Thursday, January 13, 2011
I was surprised by two things:
1. The release date (Dec. 2012)
2. The inclusion of characters who are not in the book
The latter includes Frodo, Saruman, Radagast, Galadriel, and Legolas. It's rumored that Orlando Bloom will be paid $1 million for a two-minute cameo as Legolas. Since Legolas wasn't in that book, I had hoped they wanted Bloom to play Thranduil, King of the Mirkwood Elves (and father of Legolas). Now it rumored that David Tennant (who recently played Dr. Who and Barty Crouch, Jr. in Harry Potter IV), will play Thranduil.
Speaking of Elvish characters, what the heck is Galadriel doing here? Where is Elrond? I hope the writers don't send Bilbo and company to Lorien instead of Rivendell. (Let's all hope they stick to the book and take a good look at the map of Middle-earth before they make any radical changes).
Perhaps Jackson has other plans for these non-Hobbit characters. In the past he said the movies (yes, plural, there will be two of them) would be based on material written by Tolkien. Other than The Hobbit, I wonder if he's referring the "The Book of Years" in Appendix B of The Lord of the Rings (LotR). Other than the events in LotR, there's not much mention of these characters in that Appendix, certainly not enough for a movie, so I can't help but wonder how inventive Jackson and co-writers Fran Walsh and Philippa Boyens will be. Goodness knows, they took quite a few liberties with LotR! At least we only have to wait 23 more months to find out...
Friday, July 25, 2008
Friday, June 27, 2008
Inventing own language, Don Boozer opened up another world
Don Boozer sits at a table on the second floor of the Cleveland Public Library, recalling how he liked to track the Anglo-Saxon roots of words when he was in junior high.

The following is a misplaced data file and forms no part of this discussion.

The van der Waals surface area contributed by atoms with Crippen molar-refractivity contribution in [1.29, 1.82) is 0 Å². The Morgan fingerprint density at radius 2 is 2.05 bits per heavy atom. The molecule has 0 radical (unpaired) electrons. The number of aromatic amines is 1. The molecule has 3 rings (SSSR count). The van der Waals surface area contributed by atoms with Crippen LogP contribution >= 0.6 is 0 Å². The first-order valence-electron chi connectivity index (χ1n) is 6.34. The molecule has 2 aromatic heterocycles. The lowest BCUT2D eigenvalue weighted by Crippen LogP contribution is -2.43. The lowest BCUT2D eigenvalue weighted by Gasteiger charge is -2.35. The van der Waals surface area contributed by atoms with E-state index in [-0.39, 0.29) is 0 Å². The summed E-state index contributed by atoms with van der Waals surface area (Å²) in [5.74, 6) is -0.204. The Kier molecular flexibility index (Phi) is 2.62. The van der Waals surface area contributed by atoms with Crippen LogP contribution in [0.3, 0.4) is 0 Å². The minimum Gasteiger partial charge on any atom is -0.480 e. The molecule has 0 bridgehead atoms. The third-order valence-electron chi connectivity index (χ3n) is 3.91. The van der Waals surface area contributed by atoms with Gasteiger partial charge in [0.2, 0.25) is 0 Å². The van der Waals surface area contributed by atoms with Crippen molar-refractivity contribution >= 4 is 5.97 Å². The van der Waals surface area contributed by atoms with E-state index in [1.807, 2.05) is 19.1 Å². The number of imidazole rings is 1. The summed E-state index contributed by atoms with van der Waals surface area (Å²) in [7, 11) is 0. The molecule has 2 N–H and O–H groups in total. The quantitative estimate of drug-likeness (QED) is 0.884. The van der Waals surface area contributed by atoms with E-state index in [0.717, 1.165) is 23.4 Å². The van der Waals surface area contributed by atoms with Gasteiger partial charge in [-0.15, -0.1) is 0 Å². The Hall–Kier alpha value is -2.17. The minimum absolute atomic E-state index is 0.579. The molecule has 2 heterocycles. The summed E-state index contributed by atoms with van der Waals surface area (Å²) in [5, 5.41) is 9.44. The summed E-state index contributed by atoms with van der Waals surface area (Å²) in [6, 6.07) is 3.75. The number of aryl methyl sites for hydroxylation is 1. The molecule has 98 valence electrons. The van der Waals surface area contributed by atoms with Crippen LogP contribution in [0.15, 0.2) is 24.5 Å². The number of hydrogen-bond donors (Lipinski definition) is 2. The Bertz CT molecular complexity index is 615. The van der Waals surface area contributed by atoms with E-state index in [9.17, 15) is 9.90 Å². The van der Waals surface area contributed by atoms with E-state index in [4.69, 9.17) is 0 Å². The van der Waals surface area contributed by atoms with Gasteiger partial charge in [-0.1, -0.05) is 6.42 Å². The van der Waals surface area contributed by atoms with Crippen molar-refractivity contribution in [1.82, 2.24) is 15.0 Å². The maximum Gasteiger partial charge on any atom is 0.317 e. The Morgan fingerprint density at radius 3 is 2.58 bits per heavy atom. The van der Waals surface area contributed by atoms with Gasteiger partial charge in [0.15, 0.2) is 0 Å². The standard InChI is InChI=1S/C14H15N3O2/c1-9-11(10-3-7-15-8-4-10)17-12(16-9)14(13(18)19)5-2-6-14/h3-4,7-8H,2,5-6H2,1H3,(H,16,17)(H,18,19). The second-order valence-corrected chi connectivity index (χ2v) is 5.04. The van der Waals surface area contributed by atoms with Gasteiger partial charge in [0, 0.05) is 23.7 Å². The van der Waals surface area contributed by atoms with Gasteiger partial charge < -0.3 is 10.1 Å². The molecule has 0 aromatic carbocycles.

He grins, then shakes his blond head and says almost sheepishly, "I was a weird kid."
Boozer, 43, is the library's coordinator for a statewide online reference service called KnowItNow.org. That's his vocation. His passion is conlang, the study and development of constructed languages.
In the corridor just outside the literature department, he has filled eight display cases with material celebrating conlang. "Esperanto and Klingon and Quenya . . . Oh My!" is on view through August, acquainting viewers with the history of languages invented by a person or small group.
Some constructed languages are created as art, as with the Elvish that is integral to J.R.R. Tolkien's fantasy novels "The Hobbit" and "The Lord of the Rings."
Some arise from an interest in establishing an international tongue, as with the 19th-century development of Esperanto - which now counts billionaire financier and activist George Soros among its speakers.
And some conlangs arise as a testing ground for problems of logic or philosophy. Laadan, for instance, was created in 1982 by science-fiction writer Suzette Haden Elgin as an experiment in feminism.
The library exhibit relays facts about Klingon, the alien language woven into the "Star Trek" stories. One case is dedicated to Tolkien, "the Shakespeare of conlang." The international conlang flag hangs from a beam.
This plethora of information represents just a bit of Boozer's knowledge of the history and practice. Those raw, weird-kid tendencies cured into something like art. The genial librarian and father of two now possesses a type of microgenius with which he can transport himself and impress other people.
Some of them, anyway. Ask Boozer how much time he spends on language study, and he answers, "Not as much as I would like and more than my wife thinks I should. She doesn't get it."
To what end does a man fluent only in English study languages used by so few people? For that matter, why would he bother creating one of his own?
Boozer could tell you, but he might be inclined to explain it in Elasin, one of three conlangs of his own creation.
In a way, it started in New Bethlehem, Pa., where as a young boy Boozer laid eyes on a lesser-known Dr. Seuss title, "On Beyond Zebra." The book introduces newly invented letters of the alphabet that correspond with typically Seussian creatures.
He was captivated by the back of the book, where the letters were reprinted as if in a glossary. "I remember vividly sitting down with a piece of tracing paper and tracing those letters," he says.
Later came flirtations with an Old English dictionary, and then the first influential encounter with Tolkien's "The Lord of the Rings." Boozer liked the stories of elves, dwarves and Hobbits, but he absolutely devoured the notes about the languages. To this day, he admits to being frustrated by the lack of information on Tolkien's Dwarvish tongues.
In any case, those fictional encounters established the watershed. "Tolkien really jump-started the idea that you could make your own language," Boozer says.